Intended Date of Award
Doctorate in Public Administration (DPA)
Dr. Kristen Norman-Major,
Dr. Louis Kaluza
Dr. Anne Cross
This research was intended to contribute to this debate and its policy implications by examining whether students entering a law enforcement degree program hold predetermined beliefs and values that are significantly different from their classmates not entering law enforcement careers and that vary among themselves according to age, race, or gender. Over 5 years, a 30-question survey of 28 classes regarding current criminal justice issues and debates was conducted among 833 students taking an introductory-level criminal justice course at a mid-western university.
The data strongly supported the research hypothesis that beginning law enforcement students held different beliefs and values than their non-law enforcement counterparts in all four topic areas addressed: perceptions of police and police power, perceptions of the courts and government, issues of punishment and justice, and individual rights and responsibilities. They also revealed that the responses of minority law enforcement students varied quite significantly from those of Anglo law enforcement students to nearly half of the questions. The data did not demonstrate significant differences among law enforcement students according to age, and the only significant difference attributable to gender was that female law enforcement students were less likely to favor the death penalty. The study discusses the policy and educational implications of these findings and offers suggestions for future research.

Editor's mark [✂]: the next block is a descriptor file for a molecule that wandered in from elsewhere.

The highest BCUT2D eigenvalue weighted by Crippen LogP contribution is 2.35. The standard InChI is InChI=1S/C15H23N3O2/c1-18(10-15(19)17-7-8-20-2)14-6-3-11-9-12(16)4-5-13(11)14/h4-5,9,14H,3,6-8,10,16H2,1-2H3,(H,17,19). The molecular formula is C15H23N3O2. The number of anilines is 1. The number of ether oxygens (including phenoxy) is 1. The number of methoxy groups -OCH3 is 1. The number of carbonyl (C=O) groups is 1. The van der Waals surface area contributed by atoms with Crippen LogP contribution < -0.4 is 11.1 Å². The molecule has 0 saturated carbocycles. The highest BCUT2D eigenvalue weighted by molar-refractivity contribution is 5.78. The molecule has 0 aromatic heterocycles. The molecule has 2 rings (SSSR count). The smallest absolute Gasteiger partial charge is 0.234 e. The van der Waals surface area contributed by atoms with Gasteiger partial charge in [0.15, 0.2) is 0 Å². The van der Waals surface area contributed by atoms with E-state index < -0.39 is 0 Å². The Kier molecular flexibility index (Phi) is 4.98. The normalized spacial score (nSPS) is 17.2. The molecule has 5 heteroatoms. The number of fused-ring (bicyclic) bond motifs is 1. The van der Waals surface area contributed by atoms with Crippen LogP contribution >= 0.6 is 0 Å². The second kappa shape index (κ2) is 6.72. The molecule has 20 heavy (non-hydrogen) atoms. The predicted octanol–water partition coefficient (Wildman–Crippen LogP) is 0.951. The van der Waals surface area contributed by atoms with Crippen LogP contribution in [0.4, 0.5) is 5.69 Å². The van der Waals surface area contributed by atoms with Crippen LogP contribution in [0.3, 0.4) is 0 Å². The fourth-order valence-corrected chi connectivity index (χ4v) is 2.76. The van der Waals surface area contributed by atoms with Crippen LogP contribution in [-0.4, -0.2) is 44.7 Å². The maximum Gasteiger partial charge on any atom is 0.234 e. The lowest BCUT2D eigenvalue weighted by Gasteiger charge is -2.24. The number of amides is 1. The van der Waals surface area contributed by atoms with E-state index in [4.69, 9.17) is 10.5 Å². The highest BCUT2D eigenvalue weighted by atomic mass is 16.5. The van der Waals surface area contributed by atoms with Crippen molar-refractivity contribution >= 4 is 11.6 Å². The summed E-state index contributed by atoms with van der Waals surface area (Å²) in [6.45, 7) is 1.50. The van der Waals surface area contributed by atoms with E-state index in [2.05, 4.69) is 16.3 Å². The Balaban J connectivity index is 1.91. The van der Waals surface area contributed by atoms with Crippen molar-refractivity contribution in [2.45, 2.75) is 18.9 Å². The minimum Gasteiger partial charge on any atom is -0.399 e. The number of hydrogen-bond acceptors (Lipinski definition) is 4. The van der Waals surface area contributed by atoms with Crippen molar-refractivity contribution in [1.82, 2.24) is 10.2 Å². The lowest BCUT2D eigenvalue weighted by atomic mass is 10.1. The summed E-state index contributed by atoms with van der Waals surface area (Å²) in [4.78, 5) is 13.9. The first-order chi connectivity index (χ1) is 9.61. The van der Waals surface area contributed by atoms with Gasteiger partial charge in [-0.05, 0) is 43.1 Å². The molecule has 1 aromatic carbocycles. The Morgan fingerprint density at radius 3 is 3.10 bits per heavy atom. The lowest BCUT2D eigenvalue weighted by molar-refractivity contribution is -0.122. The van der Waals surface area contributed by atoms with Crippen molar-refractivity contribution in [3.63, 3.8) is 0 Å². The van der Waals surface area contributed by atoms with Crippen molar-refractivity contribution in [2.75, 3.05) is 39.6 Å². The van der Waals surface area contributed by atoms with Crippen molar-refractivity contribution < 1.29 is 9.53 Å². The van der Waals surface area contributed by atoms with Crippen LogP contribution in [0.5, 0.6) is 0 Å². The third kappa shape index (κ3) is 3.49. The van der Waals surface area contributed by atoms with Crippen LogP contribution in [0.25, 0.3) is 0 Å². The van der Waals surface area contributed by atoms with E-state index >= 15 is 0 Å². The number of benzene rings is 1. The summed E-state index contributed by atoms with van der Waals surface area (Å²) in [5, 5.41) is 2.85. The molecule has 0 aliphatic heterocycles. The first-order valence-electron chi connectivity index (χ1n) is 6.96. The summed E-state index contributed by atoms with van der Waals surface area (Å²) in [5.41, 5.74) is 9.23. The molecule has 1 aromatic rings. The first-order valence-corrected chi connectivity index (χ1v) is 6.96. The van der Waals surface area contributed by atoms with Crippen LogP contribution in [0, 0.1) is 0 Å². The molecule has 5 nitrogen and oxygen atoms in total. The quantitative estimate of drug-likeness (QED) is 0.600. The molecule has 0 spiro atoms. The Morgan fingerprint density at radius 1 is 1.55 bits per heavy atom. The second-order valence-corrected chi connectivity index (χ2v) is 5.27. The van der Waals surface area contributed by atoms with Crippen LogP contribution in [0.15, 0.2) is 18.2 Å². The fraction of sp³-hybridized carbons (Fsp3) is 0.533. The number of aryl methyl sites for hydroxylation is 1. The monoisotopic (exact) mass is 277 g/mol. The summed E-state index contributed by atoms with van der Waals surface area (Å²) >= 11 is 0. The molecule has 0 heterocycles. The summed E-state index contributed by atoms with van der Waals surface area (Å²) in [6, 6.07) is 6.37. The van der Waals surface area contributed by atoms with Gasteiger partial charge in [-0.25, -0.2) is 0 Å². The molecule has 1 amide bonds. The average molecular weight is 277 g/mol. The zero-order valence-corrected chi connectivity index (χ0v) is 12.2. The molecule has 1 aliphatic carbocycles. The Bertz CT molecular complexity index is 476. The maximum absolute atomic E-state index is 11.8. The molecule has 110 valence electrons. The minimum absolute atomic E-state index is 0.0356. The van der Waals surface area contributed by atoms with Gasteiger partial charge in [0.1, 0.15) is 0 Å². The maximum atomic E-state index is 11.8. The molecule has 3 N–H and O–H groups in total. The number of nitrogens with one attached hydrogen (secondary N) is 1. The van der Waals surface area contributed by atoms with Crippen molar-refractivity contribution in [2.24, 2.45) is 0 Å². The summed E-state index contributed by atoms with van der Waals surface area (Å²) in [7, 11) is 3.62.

Doolittle, Everett O. Dr., "Predisposition or Socialization? A Study of Law Enforcement Values" (2009). School of Business Student Theses and Dissertations. 17.
School of Business Student Theses and Dissertations